Failure or war.
It sounds sensible enough: countries that use the same currency are all affected by the spending decisions others make. But such rules are only effective when two conditions are applied: (1) there is a shared norm of compliance; and (2) a credible enforcement mechanism is established. In other words, laws are obeyed within communities both because we generally share beliefs about their merit (murder should be punished), and because they are punished.
For these reasons, “international law” is the recourse of those who consider norms inadequate. But even international law relies on enforcement—in fact, enforcement is even more important internationally because the common societal basis of norms does not provide a foundation of compliance. There is obviously not a shared norm of thriftiness among EU countries; so the creditor states are attempting to impose enforcement.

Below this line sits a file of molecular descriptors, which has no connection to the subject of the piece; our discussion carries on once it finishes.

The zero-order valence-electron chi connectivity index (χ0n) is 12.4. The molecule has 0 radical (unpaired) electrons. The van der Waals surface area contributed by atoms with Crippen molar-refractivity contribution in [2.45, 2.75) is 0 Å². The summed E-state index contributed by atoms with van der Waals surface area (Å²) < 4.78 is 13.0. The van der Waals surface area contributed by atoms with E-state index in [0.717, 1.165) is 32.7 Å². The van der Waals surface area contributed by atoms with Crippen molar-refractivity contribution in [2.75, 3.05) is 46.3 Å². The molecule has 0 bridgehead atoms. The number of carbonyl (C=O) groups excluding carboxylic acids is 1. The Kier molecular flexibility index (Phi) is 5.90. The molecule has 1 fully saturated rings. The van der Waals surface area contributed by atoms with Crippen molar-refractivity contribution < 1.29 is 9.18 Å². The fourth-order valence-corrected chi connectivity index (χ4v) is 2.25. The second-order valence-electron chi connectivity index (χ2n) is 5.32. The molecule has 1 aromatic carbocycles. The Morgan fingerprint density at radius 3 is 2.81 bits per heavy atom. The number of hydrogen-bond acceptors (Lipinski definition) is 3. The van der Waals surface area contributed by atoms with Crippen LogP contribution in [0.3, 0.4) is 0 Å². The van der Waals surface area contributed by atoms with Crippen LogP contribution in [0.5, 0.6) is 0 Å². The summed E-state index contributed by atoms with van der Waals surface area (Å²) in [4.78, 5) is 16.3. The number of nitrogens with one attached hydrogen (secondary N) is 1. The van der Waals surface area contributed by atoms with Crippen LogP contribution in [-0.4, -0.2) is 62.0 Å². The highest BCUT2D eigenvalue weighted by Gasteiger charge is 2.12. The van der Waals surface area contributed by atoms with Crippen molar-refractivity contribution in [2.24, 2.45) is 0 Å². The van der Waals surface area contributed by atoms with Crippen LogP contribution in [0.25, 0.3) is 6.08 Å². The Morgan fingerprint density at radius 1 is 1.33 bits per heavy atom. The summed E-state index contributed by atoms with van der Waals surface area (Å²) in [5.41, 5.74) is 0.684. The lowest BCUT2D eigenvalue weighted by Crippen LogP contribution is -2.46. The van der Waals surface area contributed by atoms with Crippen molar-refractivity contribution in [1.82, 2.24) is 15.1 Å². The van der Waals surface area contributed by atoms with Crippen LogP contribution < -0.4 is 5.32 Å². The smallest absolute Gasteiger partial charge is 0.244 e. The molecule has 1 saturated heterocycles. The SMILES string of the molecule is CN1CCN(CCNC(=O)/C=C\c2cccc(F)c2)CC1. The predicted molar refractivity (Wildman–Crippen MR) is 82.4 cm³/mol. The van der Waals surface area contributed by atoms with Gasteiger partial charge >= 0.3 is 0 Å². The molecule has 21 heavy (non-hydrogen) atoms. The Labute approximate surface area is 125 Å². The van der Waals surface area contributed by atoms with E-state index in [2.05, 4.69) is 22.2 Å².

Because there is no common norm for compliance, there has to be consequences for failing to comply. One ultimate consequence–the ultimate consequence on which all other enforcement actions must necessarily rest–is the forceful removal of those in power who fail to comply. Of course this is an enforcement action of last resort–but it is one that must necessarily be available to allow other enforcement actions to have teeth.
In the United States we’ve seen the Federal Bureau of Investigation arrest and detain individual government leaders for failure to obey the laws of the United States.
But in Europe, which has no sovereign federal government, but only a collection of cross-cooperating (and unelected) bureaucrats–to do the same thing looks awfully like a foreign nation using it’s troops to capture the leaders of another nation. That is, it looks a lot like an act of war.